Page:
The stories and mythos of Sherlock Holmes have been adapted practically ad nauseum by now. Between BBC’s Sherlock, those Robert Downey Jr. movies, and even more Western-obscure examples like the classic Case Closed anime, just to name a few, Sherlock Holmes has seen more births and rebirths than can easily be counted. Something really interesting about the adaptations that have occurred over the years is how the inherent humor of Sherlock and Watson’s adventures have been kept as an integral part of the experience. G.S. Denning’s Warlock Holmes: A Study in Brimstone grasps double-fisted onto that humor, and pulls it a step further into the spotlight. It turns out that, in addition to film and TV adaptations, there are still Sherlock Holmes books coming out. Many of them have critical acclaim, but it is probably safe to assume that none are quite as strange as this.
Warlock Holmes: A Study in Brimstone is told, as is the Holmes narrative tradition, from the perspective of John Watson, an army medic recently discharged. Without a penny to his name or a direction for his future, Watson eagerly takes up a sudden, somewhat unsettling offer for lodging with the titular Warlock Holmes. Warlock is eccentric, just like Sherlock himself, but they are by no means the same man. Watson is forced to walk backwards across the threshold when he first arrives, is sometimes quickly ushered out of the place by Warlock for reasons unknown, and hears all manner of things unexplainable going on behind the door of his benefactor’s tiny bedroom.
Warlock Holmes – the character, that is – is, quite simply, a little bit dumb. The man is a sort of superconductor for the supernatural, he has the ghost of Moriarty hanging out in his brain, and his best friends are a vampire and an ogre (we’ll get back to that). Most of the actual detective work in the various stories encapsulated in A Study in Brimstone – six in all – is done by Watson, who seems utterly perplexed by Warlock’s behavior but also perfectly willing to help out, all in the name of being a part of something. The pair channel occult powers, make bargains with denizens of the underworld, and more, all in the name of investigation.
What’s surprising, and honestly impressive, about A Study in Brimstone is how genuine these characters come across. Watson starts out simply grateful for anything to call his own, and goes through some very human fear and acceptance in his delving into the strange, occult side of London which his friendship with Warlock drags him into. Impressive, too, is how real his and Warlock’s friendship eventually becomes. It’s like if you took the two characters from The Odd Couple, and replaced them with the two most patient individuals on the face of the planet.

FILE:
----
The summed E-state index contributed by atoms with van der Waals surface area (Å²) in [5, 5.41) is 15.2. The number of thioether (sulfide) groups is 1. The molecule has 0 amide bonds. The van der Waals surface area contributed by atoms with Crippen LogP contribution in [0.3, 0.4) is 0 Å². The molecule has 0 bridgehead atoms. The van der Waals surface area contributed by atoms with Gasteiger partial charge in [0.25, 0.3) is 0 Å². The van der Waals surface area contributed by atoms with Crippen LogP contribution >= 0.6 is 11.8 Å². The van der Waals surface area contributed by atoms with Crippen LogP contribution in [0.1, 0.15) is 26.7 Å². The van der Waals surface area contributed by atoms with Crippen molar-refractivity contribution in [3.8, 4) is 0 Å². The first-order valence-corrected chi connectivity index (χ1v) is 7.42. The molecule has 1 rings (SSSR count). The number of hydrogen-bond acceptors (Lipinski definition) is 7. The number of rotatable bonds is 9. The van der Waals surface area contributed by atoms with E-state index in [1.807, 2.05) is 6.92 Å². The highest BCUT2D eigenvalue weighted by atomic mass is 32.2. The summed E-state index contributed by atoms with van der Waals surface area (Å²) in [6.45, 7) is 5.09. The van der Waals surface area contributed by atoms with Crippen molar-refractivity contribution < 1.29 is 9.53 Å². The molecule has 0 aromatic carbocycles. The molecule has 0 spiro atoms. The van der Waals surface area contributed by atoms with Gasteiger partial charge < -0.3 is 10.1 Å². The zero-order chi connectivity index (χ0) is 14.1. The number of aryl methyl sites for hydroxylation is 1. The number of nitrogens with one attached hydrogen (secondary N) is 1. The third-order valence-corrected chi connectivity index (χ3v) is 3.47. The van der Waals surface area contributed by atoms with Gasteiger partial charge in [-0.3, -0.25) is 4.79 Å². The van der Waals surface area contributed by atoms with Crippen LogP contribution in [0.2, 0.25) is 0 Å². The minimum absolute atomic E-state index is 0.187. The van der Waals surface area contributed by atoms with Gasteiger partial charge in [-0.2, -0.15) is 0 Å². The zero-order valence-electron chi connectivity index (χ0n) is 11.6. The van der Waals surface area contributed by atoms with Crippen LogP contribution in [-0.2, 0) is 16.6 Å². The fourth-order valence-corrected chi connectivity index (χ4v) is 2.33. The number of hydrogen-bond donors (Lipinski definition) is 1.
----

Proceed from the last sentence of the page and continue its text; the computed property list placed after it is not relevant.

The pair is joined by police chief Torg Grogson, who is, in fact, a literal ogre, as well as Vladislav Lestrade, an actual vampire. These two represent the stranger side of the book’s world, and are mostly also fun characters. They bumble as much as Warlock, for it seems that everyone in the book is a bit of a dingus sometimes. Grogson, in particular, is prone to fits of rage or (sometimes equally violent) conclusion-jumping, and does get tiresome from time to time. The joke of “the big dumb loud man did a big dumb loud thing” can only work so many times, after all.
That’s actually a good measurement of a sort of line that Warlock Holmes: A Study in Brimstone does, on occasion, tiptoe across. Sometimes, to put it all very simply, things get too silly for their own good. There’s a lot of very smart, funny dialogue in the book, and even comedy in the way the author plays with chapter structure and names. The very first story, though – The titular “Study in Brimstone” itself – is marred by some writing choices that send Watson and Holmes over the line from “comically shortsighted” to “surprisingly still alive, given lack of common sense.” This all smooths over later on, as it really feels as though Denning used the first story as an exercise in finding his stride with his characters. This is, indeed, a thing that happens when one writes fiction, but it’s unfortunate that it’s still a little obvious in the final draft. The later stories manage to rectify this, and get as creative as can be. My personal favorite is “The Case of the Cardboard…Case.”
Warlock Holmes: A Study in Brimstone is a successful investigation into what one quote on my copy of the book refers to as the “mashup generation.” It adapts classic Sherlock Holmes tales in a way that stays true to the source, but also enjoys itself the whole time. The book ends on a cliffhanger that left me hungering for more humor and drama alike; luckily, the author is already working on a sequel, featuring a “Hound of the Baskervilles” adaptation among others. Warlock Holmes isn’t as serious as some adaptations have been, but it’s not supposed to be. It amplifies the humor that has already existed in the Sherlock Holmes stories, and puts a new spin on it.
Final verdict: 4 / 5
Full disclosure: this review was written based on a copy of the book supplied by the publisher, TITAN Books.